MR-based attenuation correction for PET using an ultrashort echo time (UTE) sequence

Vincent Keereman*, Stefaan Vandenberghe, Y. De Deene, Robert Luypaert, Tom Broux, Ignace Lemahieu

*Corresponding author for this work

Research output: Chapter in Book/Report/Conference proceedingConference proceeding contribution

11 Citations (Scopus)


One of the limitations of a multimodality PET/MR scanner is the lack of an attenuation map to correct the PET image for attenuation. Some methods have been developed for deriving the attenuation map from a magnetic resonance image. However, the very low signal intensity of cortical bone in images acquired with conventional MR sequences makes it difficult to distinguish this tissue type from air, while they have strongly different attenuation coefficients. The necessity of detecting cortical bone is investigated by reconstructing simulated data with different attenuation maps. It is shown that the asignment of a soft tissue attenuation coefficient to voxels containing bone causes SUV quantitation errors of up to 20%. When the attenuation coefficient of bone is used a lesion in the spine is even rendered invisible.The feasibility of visualizing cortical bone with an ultrashort echo time (UTE) sequence and of segmenting MR images acquired with such a sequence into bone, soft tissue and air is investigated. the X2 and proton density (relative to the same volume of water) of this tissue type is derived from relaxometry experiments on 5 samples of cortical bone. Both results (T2 = 1.51ms, PD = 29% of the same volume of water) indicate that the visualization of cortical bone with MRI is possible if the signal can be acquired very quickly after the excitation pulse. The head of a pig is used as a phantom for imaging, because the tissue composition resembles very well that of the human head. The MR UTE images are segmented by a simple thresholding technique into bone, soft tissue and air. The resulting segmentation is compared to the segmented CT of the phantom. For all tissue classes 85 % of pixels are assigned to the correct pixel class. Most errors are found between bone and soft tissue, and to a lesser extent between bone and air. The effect of the segmentation errors on the resulting attenuation-corrected PET image still has to be evaluated.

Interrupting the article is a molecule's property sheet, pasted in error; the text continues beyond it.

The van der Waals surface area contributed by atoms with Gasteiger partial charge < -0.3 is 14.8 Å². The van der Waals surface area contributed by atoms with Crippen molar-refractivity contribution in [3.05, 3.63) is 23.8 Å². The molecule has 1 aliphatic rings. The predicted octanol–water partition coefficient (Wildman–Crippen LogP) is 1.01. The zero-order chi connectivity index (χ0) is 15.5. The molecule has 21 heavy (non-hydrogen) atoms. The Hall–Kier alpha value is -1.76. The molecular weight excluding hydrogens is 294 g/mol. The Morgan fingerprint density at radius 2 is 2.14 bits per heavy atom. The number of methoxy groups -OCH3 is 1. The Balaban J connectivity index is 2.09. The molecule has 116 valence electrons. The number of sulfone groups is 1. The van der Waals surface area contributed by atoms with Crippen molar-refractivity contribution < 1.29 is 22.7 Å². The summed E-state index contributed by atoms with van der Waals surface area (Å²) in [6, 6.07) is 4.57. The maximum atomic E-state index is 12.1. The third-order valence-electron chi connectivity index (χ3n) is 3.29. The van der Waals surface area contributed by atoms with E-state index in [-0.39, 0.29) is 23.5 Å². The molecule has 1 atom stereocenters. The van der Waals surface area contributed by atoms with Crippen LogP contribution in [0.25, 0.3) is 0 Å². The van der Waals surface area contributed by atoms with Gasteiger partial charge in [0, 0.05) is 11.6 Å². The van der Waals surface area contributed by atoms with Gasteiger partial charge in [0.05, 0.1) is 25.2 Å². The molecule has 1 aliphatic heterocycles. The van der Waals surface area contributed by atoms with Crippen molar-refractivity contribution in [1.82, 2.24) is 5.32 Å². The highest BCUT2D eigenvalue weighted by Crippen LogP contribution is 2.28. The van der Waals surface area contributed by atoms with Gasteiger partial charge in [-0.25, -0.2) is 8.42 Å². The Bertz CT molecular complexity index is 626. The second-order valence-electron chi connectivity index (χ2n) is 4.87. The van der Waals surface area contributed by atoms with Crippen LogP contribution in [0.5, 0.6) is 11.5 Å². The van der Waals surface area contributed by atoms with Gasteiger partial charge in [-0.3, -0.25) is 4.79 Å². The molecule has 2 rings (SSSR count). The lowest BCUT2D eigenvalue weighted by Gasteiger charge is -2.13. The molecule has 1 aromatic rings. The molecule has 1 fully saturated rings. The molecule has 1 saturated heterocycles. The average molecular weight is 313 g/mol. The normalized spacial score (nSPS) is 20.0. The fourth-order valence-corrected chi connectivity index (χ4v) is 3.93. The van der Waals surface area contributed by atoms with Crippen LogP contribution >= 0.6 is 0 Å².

Original languageEnglish
Title of host publicationIEEE Nuclear Science Symposium conference record
EditorsPaul Sellin
Place of PublicationPiscataway, NJ
PublisherInstitute of Electrical and Electronics Engineers (IEEE)
Number of pages6
ISBN (Print)9781424427154
Publication statusPublished - 2008
Externally publishedYes
Event2008 IEEE Nuclear Science Symposium Conference Record, NSS/MIC 2008 - Dresden, Germany
Duration: 19 Oct 200825 Oct 2008


Other2008 IEEE Nuclear Science Symposium Conference Record, NSS/MIC 2008

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